Scalability is driven by one of the 4 V’s — Velocity, aka throughput.
Disambiguation: having many machines to store the data as readonly isn’t “scalability”. Any non-scalable solution could achieve that without effort.
Big data often requires higher throughput than RDBMS could support. The solution is horizontal rather than vertical scalability.
I guess gmail is one example. Requires massive horizontal scalability. I believe RDBMS also has similar features such as partitioning, but not sure if is economical. See posts on “inexpensive hardware”.
The Oracle nosql book suggests noSQL compared to RDBMS, is more scalable — 10 times or more.
(based on the sybase ebook [[How Indexes Work]]) When you insert a row into a data page with 10 row capacity (2KB, 200B/row), you may get one of
* arrayList behavior — if much less than 10 rows present (eg 6), new row goes into the sorted position (say 2nd), shirting all subsequent (5) rows on the same page.
* linkedList behavior (page split) — page already full. New tree node (i.e. data page) allocated. About half of the 10 rows move into new page. All previous/next page-pointers adjusted. In addition, must adjust page-pointers in
** higher index page and
** non-clustered indexes.
In one of my sybase servers with large database load, we managed to mark one of 16 cpu cores to a specific stored proc, so no other process could use that core.
We also managed to dedicate a processor to a specific JDBC connection.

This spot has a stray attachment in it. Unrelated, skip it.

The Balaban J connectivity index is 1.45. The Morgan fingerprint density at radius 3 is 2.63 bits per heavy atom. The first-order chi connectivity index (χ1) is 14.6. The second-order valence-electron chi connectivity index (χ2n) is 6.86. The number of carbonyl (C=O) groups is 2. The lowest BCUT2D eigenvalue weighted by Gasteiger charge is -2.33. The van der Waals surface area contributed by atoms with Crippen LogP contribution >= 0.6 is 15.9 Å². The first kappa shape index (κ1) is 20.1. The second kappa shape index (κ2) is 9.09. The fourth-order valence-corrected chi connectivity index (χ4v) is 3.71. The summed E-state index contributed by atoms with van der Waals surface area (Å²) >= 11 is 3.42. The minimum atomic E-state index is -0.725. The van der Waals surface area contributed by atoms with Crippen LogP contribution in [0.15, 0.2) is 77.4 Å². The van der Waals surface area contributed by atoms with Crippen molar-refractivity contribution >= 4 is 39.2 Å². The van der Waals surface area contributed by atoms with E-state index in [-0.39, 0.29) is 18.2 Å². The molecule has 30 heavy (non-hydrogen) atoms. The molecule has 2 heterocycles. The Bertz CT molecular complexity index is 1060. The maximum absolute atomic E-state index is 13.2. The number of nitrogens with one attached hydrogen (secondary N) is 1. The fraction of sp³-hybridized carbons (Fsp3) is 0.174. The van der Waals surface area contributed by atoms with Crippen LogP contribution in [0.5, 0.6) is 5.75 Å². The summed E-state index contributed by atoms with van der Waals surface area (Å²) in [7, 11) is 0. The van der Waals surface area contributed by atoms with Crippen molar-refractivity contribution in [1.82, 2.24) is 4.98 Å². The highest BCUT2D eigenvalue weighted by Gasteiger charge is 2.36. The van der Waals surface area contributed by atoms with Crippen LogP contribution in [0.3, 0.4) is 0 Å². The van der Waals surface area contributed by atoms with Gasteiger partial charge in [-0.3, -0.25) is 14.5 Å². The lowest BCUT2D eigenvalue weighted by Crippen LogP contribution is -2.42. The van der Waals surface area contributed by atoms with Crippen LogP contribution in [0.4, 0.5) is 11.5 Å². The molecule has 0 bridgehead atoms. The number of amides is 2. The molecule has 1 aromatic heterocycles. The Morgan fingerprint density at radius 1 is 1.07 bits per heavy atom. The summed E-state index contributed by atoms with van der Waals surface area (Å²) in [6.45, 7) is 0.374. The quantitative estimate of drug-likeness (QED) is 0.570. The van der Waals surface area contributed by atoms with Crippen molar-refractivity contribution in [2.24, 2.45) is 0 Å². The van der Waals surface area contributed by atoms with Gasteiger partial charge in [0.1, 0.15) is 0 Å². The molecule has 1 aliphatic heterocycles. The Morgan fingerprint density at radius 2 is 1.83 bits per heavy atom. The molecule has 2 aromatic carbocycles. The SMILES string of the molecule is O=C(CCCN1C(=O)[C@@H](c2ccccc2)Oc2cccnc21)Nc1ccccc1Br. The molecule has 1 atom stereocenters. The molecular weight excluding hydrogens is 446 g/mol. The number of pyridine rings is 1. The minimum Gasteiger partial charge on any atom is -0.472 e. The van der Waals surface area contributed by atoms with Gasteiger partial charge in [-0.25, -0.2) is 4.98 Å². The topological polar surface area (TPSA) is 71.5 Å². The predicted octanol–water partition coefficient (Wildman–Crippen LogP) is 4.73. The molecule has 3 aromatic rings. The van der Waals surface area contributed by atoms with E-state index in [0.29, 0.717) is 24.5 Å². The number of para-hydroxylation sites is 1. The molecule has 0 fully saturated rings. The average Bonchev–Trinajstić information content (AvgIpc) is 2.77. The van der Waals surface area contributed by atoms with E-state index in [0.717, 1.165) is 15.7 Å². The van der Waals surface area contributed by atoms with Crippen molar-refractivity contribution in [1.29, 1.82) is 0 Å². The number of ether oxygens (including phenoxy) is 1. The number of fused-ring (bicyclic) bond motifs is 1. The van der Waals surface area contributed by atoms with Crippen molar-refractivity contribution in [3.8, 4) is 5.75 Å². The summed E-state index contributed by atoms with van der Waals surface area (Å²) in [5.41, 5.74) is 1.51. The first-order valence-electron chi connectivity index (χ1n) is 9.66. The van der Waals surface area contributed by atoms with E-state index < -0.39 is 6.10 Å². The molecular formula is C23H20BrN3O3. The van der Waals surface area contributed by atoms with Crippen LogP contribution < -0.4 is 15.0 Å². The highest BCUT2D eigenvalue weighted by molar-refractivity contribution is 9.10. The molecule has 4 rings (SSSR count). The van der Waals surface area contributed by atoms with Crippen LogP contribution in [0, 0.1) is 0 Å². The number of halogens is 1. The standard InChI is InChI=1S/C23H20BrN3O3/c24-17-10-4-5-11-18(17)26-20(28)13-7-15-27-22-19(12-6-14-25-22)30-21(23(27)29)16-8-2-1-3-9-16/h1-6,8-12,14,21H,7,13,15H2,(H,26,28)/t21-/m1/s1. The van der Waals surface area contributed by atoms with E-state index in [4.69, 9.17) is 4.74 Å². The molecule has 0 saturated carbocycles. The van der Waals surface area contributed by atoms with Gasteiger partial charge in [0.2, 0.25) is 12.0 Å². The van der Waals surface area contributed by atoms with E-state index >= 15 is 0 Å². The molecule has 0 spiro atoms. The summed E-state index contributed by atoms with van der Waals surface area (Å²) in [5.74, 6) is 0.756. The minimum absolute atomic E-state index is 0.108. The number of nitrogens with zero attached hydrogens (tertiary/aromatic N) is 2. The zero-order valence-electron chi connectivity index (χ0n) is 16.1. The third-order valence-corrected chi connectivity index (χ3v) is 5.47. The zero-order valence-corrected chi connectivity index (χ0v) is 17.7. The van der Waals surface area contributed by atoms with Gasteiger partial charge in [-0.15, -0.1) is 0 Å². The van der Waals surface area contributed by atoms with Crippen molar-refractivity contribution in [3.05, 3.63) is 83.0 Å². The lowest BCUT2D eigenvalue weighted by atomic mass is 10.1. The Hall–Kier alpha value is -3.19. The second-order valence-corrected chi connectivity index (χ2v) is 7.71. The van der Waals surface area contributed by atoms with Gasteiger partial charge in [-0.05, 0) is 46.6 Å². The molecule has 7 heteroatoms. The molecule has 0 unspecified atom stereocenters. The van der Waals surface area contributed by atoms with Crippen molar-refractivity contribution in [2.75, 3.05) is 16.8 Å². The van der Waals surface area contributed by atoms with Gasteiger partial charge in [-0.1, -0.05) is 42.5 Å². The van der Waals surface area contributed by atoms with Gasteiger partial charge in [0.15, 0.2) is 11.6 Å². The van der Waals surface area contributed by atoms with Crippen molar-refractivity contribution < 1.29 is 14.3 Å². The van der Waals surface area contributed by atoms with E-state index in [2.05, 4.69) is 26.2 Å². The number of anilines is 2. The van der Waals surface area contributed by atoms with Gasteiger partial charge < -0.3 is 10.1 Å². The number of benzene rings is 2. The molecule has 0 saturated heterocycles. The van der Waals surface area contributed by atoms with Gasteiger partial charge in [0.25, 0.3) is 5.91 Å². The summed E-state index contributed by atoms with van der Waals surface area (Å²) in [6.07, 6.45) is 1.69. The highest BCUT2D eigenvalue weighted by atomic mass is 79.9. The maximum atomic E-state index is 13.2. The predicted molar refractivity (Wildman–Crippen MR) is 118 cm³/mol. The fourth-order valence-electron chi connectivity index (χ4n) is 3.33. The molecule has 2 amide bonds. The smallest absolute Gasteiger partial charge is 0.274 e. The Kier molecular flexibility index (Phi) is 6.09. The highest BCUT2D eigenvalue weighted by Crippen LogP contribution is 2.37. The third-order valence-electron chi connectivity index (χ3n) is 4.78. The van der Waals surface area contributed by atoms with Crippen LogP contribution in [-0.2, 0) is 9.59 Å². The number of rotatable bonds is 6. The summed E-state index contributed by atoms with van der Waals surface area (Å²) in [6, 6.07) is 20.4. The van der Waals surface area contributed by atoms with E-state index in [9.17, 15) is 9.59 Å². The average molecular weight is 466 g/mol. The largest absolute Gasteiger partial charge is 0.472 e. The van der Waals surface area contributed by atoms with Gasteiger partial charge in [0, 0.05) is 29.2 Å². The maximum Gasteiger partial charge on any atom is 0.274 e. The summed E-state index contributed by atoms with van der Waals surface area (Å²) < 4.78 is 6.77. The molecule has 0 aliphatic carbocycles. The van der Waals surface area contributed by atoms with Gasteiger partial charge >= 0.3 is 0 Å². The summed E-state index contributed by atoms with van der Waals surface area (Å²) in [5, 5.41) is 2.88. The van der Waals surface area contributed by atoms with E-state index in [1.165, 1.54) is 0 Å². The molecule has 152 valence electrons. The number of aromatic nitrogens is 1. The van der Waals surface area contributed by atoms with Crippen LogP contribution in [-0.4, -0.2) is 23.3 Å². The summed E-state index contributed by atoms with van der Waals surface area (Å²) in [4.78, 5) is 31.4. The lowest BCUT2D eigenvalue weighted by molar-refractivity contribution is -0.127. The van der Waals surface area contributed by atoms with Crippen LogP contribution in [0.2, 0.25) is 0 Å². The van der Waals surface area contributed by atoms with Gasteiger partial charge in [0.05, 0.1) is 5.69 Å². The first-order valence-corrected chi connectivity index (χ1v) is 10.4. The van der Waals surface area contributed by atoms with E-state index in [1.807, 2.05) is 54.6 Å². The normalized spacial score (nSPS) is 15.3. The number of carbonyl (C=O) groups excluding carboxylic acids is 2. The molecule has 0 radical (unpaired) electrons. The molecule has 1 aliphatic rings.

This let us ensure a high priority task gets enough CPU resource allocation.
What’s the name of the feature?
— based on P22 [[ new features guide to ASE 15 ]]
The holy grail — let users determine the objects, schedules and datachange thresholds to automate the stat-update process.
 “update only when required”
– datachange is a function used in “select datachange(….”
– datachange function returns a percentage — how many percent of data changed, due to CUD.
Many people feel Sybase is unsuitable for large tables. How about a 25GB table?
I worked with a few post trading systems (commissions, trade-level revenues, settlement…), where each table’s data occupy 10 – 25GB, with another 10 – 25GB for all indices of that table. Each row is typically 1 – 2KB, typically within a Sybase data page, so such a table typically hold 10+ million rows.
My Sybase trainer said Sybase is faster than oracle/db2 for small tables below 100mil rows.
My database colleagues also feel Sybase is fast with 10-25GB/table.
As suggested on http://en.wikipedia.org/wiki/Column-oriented_DBMS, reading a megabyte of sequentially stored disk data takes no more time than a single random access on block-oriented storage. I call it wholesale vs retail. In such a context, storing related items physically close is essential optimization.
I believe this is a fundamental fact-of-life in tuning, algorithms and system design.
I believe this is the basis of the b+tree RDBMS index tree. In contrast, In-memory indexing uses no Block-oriented storage and probably doesn’t use b+tree.
I believe this is one of the top 3 fundamental premises of columnar DB. Imagine a typical user query selects columns of data, not rows of data…